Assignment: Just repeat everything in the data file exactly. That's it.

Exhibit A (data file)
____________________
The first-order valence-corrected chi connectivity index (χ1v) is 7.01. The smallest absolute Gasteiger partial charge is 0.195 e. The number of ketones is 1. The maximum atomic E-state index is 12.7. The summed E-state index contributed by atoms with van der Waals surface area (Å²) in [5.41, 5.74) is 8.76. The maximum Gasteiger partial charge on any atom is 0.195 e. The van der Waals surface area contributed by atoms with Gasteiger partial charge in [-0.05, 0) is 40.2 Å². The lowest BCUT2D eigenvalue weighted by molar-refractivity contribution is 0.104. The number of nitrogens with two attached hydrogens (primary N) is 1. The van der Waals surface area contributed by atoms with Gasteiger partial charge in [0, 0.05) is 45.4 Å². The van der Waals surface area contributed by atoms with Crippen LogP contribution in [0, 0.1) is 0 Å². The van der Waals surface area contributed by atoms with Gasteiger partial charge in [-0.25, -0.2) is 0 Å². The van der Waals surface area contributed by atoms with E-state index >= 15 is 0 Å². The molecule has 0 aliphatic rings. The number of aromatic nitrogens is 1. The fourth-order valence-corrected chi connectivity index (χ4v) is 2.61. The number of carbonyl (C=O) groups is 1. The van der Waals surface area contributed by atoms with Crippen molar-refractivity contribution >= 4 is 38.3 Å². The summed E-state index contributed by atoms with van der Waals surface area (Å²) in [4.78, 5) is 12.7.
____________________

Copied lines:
The first-order valence-corrected chi connectivity index (χ1v) is 7.01. The smallest absolute Gasteiger partial charge is 0.195 e. The number of ketones is 1. The maximum atomic E-state index is 12.7. The summed E-state index contributed by atoms with van der Waals surface area (Å²) in [5.41, 5.74) is 8.76. The maximum Gasteiger partial charge on any atom is 0.195 e. The van der Waals surface area contributed by atoms with Gasteiger partial charge in [-0.05, 0) is 40.2 Å². The lowest BCUT2D eigenvalue weighted by molar-refractivity contribution is 0.104. The number of nitrogens with two attached hydrogens (primary N) is 1. The van der Waals surface area contributed by atoms with Gasteiger partial charge in [0, 0.05) is 45.4 Å². The van der Waals surface area contributed by atoms with Crippen LogP contribution in [0, 0.1) is 0 Å². The van der Waals surface area contributed by atoms with Gasteiger partial charge in [-0.25, -0.2) is 0 Å². The van der Waals surface area contributed by atoms with E-state index >= 15 is 0 Å². The molecule has 0 aliphatic rings. The number of aromatic nitrogens is 1. The fourth-order valence-corrected chi connectivity index (χ4v) is 2.61. The number of carbonyl (C=O) groups is 1. The van der Waals surface area contributed by atoms with Crippen molar-refractivity contribution >= 4 is 38.3 Å². The summed E-state index contributed by atoms with van der Waals surface area (Å²) in [4.78, 5) is 12.7.